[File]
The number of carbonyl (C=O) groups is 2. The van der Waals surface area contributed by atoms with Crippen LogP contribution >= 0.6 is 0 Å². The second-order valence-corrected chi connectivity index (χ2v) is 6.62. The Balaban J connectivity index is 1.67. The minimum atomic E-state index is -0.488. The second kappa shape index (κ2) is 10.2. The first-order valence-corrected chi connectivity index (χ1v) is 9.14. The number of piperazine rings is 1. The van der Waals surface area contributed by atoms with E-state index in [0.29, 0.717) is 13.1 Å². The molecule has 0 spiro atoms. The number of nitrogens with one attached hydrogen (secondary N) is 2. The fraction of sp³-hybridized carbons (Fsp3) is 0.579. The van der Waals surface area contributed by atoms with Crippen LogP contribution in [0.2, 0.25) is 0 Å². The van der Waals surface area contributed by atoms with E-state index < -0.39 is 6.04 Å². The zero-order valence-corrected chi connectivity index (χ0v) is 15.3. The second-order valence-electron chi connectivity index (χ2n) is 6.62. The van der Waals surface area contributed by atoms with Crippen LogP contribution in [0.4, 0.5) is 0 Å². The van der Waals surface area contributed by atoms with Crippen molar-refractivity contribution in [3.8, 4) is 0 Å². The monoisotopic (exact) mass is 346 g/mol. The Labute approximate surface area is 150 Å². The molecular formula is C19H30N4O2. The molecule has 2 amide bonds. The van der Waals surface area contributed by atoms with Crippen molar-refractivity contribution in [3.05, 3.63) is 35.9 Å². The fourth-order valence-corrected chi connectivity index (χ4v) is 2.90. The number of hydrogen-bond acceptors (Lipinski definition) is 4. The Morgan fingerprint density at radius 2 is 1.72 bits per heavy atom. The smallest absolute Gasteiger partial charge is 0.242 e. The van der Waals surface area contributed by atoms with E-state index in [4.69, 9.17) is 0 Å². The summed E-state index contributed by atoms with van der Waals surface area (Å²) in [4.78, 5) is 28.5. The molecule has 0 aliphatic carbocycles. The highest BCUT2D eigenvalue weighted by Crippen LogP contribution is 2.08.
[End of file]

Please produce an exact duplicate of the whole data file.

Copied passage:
The number of carbonyl (C=O) groups is 2. The van der Waals surface area contributed by atoms with Crippen LogP contribution >= 0.6 is 0 Å². The second-order valence-corrected chi connectivity index (χ2v) is 6.62. The Balaban J connectivity index is 1.67. The minimum atomic E-state index is -0.488. The second kappa shape index (κ2) is 10.2. The first-order valence-corrected chi connectivity index (χ1v) is 9.14. The number of piperazine rings is 1. The van der Waals surface area contributed by atoms with E-state index in [0.29, 0.717) is 13.1 Å². The molecule has 0 spiro atoms. The number of nitrogens with one attached hydrogen (secondary N) is 2. The fraction of sp³-hybridized carbons (Fsp3) is 0.579. The van der Waals surface area contributed by atoms with Crippen LogP contribution in [0.2, 0.25) is 0 Å². The van der Waals surface area contributed by atoms with E-state index < -0.39 is 6.04 Å². The zero-order valence-corrected chi connectivity index (χ0v) is 15.3. The second-order valence-electron chi connectivity index (χ2n) is 6.62. The van der Waals surface area contributed by atoms with Crippen LogP contribution in [0.4, 0.5) is 0 Å². The van der Waals surface area contributed by atoms with Crippen molar-refractivity contribution in [3.8, 4) is 0 Å². The monoisotopic (exact) mass is 346 g/mol. The Labute approximate surface area is 150 Å². The molecular formula is C19H30N4O2. The molecule has 2 amide bonds. The van der Waals surface area contributed by atoms with Crippen molar-refractivity contribution in [3.05, 3.63) is 35.9 Å². The fourth-order valence-corrected chi connectivity index (χ4v) is 2.90. The number of hydrogen-bond acceptors (Lipinski definition) is 4. The Morgan fingerprint density at radius 2 is 1.72 bits per heavy atom. The smallest absolute Gasteiger partial charge is 0.242 e. The van der Waals surface area contributed by atoms with E-state index in [4.69, 9.17) is 0 Å². The summed E-state index contributed by atoms with van der Waals surface area (Å²) in [4.78, 5) is 28.5. The molecule has 0 aliphatic carbocycles. The highest BCUT2D eigenvalue weighted by Crippen LogP contribution is 2.08.